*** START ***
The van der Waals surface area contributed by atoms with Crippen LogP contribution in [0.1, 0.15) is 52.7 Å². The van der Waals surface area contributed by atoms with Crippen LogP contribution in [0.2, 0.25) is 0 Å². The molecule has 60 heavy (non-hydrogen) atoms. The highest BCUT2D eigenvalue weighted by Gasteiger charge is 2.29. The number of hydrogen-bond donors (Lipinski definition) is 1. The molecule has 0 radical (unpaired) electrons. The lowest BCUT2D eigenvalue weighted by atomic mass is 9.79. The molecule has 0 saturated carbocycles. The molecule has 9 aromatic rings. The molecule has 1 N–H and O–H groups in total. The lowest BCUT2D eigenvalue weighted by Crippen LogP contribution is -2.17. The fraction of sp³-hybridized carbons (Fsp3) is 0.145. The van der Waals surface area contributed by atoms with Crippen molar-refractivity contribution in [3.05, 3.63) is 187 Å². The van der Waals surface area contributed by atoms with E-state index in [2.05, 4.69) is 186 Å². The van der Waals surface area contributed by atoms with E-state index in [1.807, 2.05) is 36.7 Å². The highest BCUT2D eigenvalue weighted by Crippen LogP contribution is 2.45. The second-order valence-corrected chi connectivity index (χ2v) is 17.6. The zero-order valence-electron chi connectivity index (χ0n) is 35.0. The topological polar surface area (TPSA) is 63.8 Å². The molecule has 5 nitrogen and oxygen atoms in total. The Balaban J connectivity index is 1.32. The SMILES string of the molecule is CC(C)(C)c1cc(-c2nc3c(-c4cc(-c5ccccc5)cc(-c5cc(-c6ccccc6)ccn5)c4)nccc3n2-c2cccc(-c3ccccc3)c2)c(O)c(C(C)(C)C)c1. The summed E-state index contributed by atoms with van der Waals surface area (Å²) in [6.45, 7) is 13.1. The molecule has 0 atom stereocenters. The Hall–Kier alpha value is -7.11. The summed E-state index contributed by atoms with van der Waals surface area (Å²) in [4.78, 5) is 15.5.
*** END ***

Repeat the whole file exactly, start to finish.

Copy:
The van der Waals surface area contributed by atoms with Crippen LogP contribution in [0.1, 0.15) is 52.7 Å². The van der Waals surface area contributed by atoms with Crippen LogP contribution in [0.2, 0.25) is 0 Å². The molecule has 60 heavy (non-hydrogen) atoms. The highest BCUT2D eigenvalue weighted by Gasteiger charge is 2.29. The number of hydrogen-bond donors (Lipinski definition) is 1. The molecule has 0 radical (unpaired) electrons. The lowest BCUT2D eigenvalue weighted by atomic mass is 9.79. The molecule has 0 saturated carbocycles. The molecule has 9 aromatic rings. The molecule has 1 N–H and O–H groups in total. The lowest BCUT2D eigenvalue weighted by Crippen LogP contribution is -2.17. The fraction of sp³-hybridized carbons (Fsp3) is 0.145. The van der Waals surface area contributed by atoms with Crippen molar-refractivity contribution in [3.05, 3.63) is 187 Å². The van der Waals surface area contributed by atoms with E-state index in [2.05, 4.69) is 186 Å². The van der Waals surface area contributed by atoms with E-state index in [1.807, 2.05) is 36.7 Å². The highest BCUT2D eigenvalue weighted by Crippen LogP contribution is 2.45. The second-order valence-corrected chi connectivity index (χ2v) is 17.6. The zero-order valence-electron chi connectivity index (χ0n) is 35.0. The topological polar surface area (TPSA) is 63.8 Å². The molecule has 5 nitrogen and oxygen atoms in total. The Balaban J connectivity index is 1.32. The SMILES string of the molecule is CC(C)(C)c1cc(-c2nc3c(-c4cc(-c5ccccc5)cc(-c5cc(-c6ccccc6)ccn5)c4)nccc3n2-c2cccc(-c3ccccc3)c2)c(O)c(C(C)(C)C)c1. The summed E-state index contributed by atoms with van der Waals surface area (Å²) in [6.45, 7) is 13.1. The molecule has 0 atom stereocenters. The Hall–Kier alpha value is -7.11. The summed E-state index contributed by atoms with van der Waals surface area (Å²) in [4.78, 5) is 15.5.